This is the mail archive of the
mailing list for the GCC project.
Re: Code optimization only in loops
- From: Jean Christophe Beyler <jean dot christophe dot beyler at gmail dot com>
- To: Paolo Bonzini <paolo dot bonzini at gmail dot com>
- Cc: "gcc at gcc dot gnu dot org" <gcc at gcc dot gnu dot org>
- Date: Mon, 13 Jul 2009 17:30:31 -0400
- Subject: Re: Code optimization only in loops
- References: <email@example.com> <4A03F8EA.firstname.lastname@example.org> <email@example.com> <firstname.lastname@example.org> <4A320A07.email@example.com>
Sorry to be coming back to this problem, I'm working on many projects
at the same time at the moment.
The port actually has a shift-immediate. It actually sees it later in
the fwprop pass:
In insn 14, replacing
(ashift:DI (reg:DI 79)
with (ashift:DI (reg:DI 79)
(const_int 3 [0x3]))
Changed insn 14
deferring rescan insn with uid = 14.
(not the same numbers but you get the idea). I don't understand why
there is a problem here but it does seem that it is linked to the way
my port handles the calculations of addresses.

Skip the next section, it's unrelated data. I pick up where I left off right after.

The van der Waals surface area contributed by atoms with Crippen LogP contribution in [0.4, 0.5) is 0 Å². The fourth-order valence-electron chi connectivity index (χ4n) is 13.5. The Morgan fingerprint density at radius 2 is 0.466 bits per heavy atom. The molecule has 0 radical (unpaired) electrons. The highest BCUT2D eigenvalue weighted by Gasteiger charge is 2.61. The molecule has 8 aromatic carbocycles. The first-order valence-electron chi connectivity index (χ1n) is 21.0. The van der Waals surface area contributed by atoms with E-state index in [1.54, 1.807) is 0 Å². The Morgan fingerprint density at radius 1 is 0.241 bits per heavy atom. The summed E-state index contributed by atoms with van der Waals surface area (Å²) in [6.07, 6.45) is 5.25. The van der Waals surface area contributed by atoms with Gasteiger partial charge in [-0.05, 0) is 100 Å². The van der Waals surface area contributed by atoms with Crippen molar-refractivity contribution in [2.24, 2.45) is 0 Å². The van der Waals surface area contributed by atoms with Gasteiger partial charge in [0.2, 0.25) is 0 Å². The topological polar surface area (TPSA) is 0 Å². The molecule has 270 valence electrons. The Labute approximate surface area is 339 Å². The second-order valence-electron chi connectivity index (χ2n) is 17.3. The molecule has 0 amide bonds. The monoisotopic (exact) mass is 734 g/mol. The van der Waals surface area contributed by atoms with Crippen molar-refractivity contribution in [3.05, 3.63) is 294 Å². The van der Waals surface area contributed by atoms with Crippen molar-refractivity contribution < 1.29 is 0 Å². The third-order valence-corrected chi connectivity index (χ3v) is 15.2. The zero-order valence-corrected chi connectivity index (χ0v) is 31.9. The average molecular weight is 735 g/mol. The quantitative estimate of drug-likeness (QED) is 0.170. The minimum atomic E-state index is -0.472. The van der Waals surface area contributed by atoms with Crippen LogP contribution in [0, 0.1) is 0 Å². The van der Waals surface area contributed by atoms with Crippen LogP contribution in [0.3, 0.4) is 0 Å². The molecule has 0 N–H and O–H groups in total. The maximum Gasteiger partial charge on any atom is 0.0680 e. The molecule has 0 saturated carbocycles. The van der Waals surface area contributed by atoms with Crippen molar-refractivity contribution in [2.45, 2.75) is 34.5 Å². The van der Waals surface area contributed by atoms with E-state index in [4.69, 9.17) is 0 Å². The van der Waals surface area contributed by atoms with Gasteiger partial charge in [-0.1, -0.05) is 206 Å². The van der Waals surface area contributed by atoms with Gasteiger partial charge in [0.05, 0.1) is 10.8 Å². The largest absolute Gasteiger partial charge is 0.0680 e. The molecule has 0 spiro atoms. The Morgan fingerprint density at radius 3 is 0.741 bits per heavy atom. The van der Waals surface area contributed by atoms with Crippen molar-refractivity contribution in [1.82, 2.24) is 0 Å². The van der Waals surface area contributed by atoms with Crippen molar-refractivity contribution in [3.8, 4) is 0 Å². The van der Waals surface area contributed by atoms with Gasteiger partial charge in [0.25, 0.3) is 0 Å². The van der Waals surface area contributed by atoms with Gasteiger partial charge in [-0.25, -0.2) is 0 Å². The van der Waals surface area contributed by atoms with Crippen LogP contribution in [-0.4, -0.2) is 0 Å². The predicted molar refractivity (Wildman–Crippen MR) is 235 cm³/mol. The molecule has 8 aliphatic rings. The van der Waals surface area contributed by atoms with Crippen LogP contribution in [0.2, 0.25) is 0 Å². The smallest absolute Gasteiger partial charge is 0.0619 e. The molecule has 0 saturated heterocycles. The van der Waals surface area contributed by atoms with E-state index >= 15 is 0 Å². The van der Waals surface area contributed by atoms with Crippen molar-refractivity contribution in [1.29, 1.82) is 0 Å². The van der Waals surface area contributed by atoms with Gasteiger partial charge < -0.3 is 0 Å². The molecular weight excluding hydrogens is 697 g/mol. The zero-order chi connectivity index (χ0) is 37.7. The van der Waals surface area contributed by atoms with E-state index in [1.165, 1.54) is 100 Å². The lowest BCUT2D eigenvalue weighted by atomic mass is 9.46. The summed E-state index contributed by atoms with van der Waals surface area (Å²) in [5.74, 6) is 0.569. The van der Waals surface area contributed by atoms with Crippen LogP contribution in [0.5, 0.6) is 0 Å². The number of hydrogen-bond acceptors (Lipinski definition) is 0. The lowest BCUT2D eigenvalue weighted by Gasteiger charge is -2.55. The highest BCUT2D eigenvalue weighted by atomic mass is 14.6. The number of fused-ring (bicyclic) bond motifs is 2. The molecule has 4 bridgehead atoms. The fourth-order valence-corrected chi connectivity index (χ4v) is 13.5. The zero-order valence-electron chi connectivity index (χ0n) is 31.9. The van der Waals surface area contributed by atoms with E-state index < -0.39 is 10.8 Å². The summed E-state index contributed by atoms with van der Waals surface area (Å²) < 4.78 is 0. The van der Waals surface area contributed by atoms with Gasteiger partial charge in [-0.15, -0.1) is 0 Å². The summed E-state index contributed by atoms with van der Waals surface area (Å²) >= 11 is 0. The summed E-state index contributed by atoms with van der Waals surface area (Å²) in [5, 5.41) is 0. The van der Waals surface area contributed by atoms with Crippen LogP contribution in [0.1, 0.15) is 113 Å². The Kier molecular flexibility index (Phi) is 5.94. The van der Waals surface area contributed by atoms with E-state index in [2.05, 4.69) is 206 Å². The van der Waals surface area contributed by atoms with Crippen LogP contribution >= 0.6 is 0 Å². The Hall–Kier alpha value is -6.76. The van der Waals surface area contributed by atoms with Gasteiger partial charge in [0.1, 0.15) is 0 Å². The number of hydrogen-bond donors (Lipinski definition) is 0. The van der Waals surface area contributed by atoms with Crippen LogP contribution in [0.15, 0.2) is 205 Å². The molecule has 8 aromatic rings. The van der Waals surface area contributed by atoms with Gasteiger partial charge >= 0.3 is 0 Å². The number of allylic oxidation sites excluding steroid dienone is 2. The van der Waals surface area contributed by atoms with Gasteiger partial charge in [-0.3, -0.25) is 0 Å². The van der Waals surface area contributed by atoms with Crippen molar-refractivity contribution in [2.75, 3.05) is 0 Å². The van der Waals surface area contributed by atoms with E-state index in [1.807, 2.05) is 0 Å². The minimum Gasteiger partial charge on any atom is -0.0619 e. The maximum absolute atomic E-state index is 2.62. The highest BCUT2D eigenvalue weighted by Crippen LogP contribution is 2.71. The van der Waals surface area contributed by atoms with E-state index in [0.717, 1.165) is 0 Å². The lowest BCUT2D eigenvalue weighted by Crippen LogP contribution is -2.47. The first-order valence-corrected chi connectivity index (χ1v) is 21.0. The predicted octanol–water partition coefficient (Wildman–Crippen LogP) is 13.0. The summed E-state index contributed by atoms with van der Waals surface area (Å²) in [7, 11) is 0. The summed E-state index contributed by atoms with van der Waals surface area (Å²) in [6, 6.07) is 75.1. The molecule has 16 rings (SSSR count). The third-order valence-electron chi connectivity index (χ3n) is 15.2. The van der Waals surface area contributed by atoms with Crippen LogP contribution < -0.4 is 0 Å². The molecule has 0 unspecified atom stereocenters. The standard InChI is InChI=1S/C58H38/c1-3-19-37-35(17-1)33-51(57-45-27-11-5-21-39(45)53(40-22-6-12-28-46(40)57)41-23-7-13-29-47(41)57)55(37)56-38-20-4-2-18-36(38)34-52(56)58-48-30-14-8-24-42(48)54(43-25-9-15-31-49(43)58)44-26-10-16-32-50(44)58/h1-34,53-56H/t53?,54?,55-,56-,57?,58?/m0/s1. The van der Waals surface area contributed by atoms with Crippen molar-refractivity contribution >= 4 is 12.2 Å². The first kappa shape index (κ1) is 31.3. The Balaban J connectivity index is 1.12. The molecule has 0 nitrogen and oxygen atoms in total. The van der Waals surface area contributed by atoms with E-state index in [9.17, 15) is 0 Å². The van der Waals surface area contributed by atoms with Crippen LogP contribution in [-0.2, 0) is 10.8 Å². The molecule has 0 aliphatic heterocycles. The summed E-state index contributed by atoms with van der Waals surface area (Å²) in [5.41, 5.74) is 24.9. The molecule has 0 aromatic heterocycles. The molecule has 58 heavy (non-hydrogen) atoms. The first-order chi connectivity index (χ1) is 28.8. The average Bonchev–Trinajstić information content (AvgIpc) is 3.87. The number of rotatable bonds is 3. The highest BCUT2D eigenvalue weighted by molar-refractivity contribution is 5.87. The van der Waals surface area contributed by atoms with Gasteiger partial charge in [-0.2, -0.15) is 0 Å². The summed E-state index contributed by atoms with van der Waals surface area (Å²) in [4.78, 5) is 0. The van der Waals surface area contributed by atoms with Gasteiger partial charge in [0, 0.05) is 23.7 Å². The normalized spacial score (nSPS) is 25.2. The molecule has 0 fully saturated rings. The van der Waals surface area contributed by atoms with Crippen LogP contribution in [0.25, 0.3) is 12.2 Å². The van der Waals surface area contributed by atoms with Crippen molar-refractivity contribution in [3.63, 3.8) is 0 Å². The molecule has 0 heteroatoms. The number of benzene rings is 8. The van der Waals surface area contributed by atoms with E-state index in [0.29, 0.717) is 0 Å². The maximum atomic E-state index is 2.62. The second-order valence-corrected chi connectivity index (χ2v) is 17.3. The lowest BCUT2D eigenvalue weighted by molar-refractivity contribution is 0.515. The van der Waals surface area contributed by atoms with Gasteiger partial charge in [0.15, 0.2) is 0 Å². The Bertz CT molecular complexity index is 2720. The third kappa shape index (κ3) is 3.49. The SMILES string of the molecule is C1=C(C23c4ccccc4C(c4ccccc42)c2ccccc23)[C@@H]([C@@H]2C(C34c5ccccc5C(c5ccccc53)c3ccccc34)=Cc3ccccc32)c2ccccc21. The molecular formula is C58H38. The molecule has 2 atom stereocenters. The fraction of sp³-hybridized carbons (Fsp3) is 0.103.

Thanks again if you have any ideas, or anything I can do to give
information or ideas,
On Fri, Jun 12, 2009 at 3:55 AM, Paolo Bonzini<firstname.lastname@example.org> wrote:
> Jean Christophe Beyler wrote:
>> I've gone back to this problem (since I've solved another one ;-)).
>> And I've moved forward a bit:
>> It seems that if I consider an array of characters, there are no
>> longer any shifts and therefore I do get my two loads with the use of
>> an offset:
> The reason there are shifts instead of multiplies is that multiplications
> are canonicalized to shifts whenever possible outside addresses, because a
> shift instruction should be more efficient.
> The interesting dump should be fwprop which is where the address generation
> From your dumps, however, the problem seems to be that you do not have a
> shift-by-immediate instruction. ?You may consider adding it even though it
> does not apply to your assembly, either with define_insn_and_split or by
> loosening the predicate and keeping a "r" constraint (or whatever you're
> using now).